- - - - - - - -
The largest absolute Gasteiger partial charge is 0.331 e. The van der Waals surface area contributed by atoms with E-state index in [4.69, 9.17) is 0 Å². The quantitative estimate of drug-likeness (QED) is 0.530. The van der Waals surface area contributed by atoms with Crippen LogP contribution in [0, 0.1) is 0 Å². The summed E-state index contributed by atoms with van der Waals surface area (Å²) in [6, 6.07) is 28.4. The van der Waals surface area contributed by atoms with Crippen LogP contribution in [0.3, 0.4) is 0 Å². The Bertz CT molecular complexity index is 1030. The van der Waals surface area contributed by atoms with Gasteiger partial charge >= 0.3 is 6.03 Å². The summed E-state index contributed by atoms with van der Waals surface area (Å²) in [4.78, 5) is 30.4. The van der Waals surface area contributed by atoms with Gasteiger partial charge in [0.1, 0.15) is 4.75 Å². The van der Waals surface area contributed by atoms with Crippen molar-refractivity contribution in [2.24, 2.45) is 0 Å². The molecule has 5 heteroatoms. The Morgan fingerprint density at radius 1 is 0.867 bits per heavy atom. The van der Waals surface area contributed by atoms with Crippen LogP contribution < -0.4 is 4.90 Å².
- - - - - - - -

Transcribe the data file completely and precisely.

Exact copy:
The largest absolute Gasteiger partial charge is 0.331 e. The van der Waals surface area contributed by atoms with E-state index in [4.69, 9.17) is 0 Å². The quantitative estimate of drug-likeness (QED) is 0.530. The van der Waals surface area contributed by atoms with Crippen LogP contribution in [0, 0.1) is 0 Å². The summed E-state index contributed by atoms with van der Waals surface area (Å²) in [6, 6.07) is 28.4. The van der Waals surface area contributed by atoms with Crippen LogP contribution in [0.3, 0.4) is 0 Å². The Bertz CT molecular complexity index is 1030. The van der Waals surface area contributed by atoms with Gasteiger partial charge >= 0.3 is 6.03 Å². The summed E-state index contributed by atoms with van der Waals surface area (Å²) in [4.78, 5) is 30.4. The van der Waals surface area contributed by atoms with Gasteiger partial charge in [0.1, 0.15) is 4.75 Å². The van der Waals surface area contributed by atoms with Crippen molar-refractivity contribution in [2.24, 2.45) is 0 Å². The molecule has 5 heteroatoms. The Morgan fingerprint density at radius 1 is 0.867 bits per heavy atom. The van der Waals surface area contributed by atoms with Crippen LogP contribution < -0.4 is 4.90 Å².